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Lapsley renaming debate to continue

The Selma City Council will have a public hearing for a renaming of Lapsley Street on Saturday. One proposal would start the renamed street at the corner of Lapsley Street and J.L. Chestnut Boulevard. -- Josh Bergeron

The Selma City Council will have a public hearing for a renaming of Lapsley Street on Saturday. One proposal would start the renamed street at the corner of Lapsley Street and J.L. Chestnut Boulevard. — Josh Bergeron

The future of Lapsley Street could be decided Saturday.

The Selma City Council will hold a public hearing at 10 a.m. at city hall on the street’s renaming in honor of civil rights activist Amelia Boynton.

Ward 3 Councilman Greg Bjelke said he wants to leave the meeting with a firm understanding of how citizens would like to honor Boynton.

“I have received some good ideas, not only to honor Mrs. Boynton, but all civil rights icons in Selma,” Bjelke said. “I want to hear positive comments about what residents in the area want to see.”

Selma City Council President Corey Bowie said Lapsley Street residents would be given preference in expressing ideas about the renaming. Selma residents who live adjacent to Lapsley Street will also be allowed to speak, Bowie said.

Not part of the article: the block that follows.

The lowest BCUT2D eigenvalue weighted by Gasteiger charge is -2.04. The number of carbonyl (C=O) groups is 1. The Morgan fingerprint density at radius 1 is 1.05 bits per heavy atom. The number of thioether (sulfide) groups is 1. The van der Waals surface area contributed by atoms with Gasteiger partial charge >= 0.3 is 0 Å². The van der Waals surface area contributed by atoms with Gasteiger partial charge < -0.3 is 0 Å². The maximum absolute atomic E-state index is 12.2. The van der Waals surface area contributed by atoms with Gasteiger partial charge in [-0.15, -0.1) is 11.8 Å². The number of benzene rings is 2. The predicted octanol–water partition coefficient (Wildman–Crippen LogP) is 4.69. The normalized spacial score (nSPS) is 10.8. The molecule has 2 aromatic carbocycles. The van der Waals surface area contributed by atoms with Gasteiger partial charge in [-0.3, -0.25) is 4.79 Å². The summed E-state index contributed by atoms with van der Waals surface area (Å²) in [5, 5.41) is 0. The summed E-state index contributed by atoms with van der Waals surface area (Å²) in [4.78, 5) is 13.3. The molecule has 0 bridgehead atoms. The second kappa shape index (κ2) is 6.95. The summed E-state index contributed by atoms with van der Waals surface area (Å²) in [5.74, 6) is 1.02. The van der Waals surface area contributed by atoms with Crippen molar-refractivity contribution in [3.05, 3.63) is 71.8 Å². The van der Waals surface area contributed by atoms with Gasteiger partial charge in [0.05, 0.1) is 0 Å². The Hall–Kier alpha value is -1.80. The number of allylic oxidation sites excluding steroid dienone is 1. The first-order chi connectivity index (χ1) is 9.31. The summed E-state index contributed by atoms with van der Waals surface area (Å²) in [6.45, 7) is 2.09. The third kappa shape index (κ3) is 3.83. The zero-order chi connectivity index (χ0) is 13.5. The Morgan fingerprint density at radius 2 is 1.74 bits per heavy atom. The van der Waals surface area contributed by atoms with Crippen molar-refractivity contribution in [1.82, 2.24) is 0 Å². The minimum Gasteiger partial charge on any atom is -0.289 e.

Bowie said input from the public hearing would be considered in the council’s administrative committee before a decision is made.

The debate over Lapsley Street’s renaming began several years ago, but Ward 7 Councilwoman Bennie Ruth Crenshaw reignited conversation in late March, when she proposed renaming Lapsley Street in its entirety for Boynton. The street runs from the Alabama River to R.B. Hudson Middle School. It becomes Summerfield Road at R.B. Hudson.

Shortly after Crenshaw’s proposal, council members unanimously expressed support in favor of honoring Boynton, but were hesitant about renaming the street entirely.

Amelia Boynton is one of many in her family that were involved in the civil rights movement.

Her son Bruce Boynton started the Freedom Riders in the 1960s after he was charged and convicted of trespassing for being in a restaurant in a bus terminal, which was “whites only.”

The U.S. Supreme Court overturned his case, Boynton v. Virginia. The decision outlawed racial segregation on public transportation.

Lapsley Street is named after a family in Selma that included a railroad entrepreneur and prominent attorney.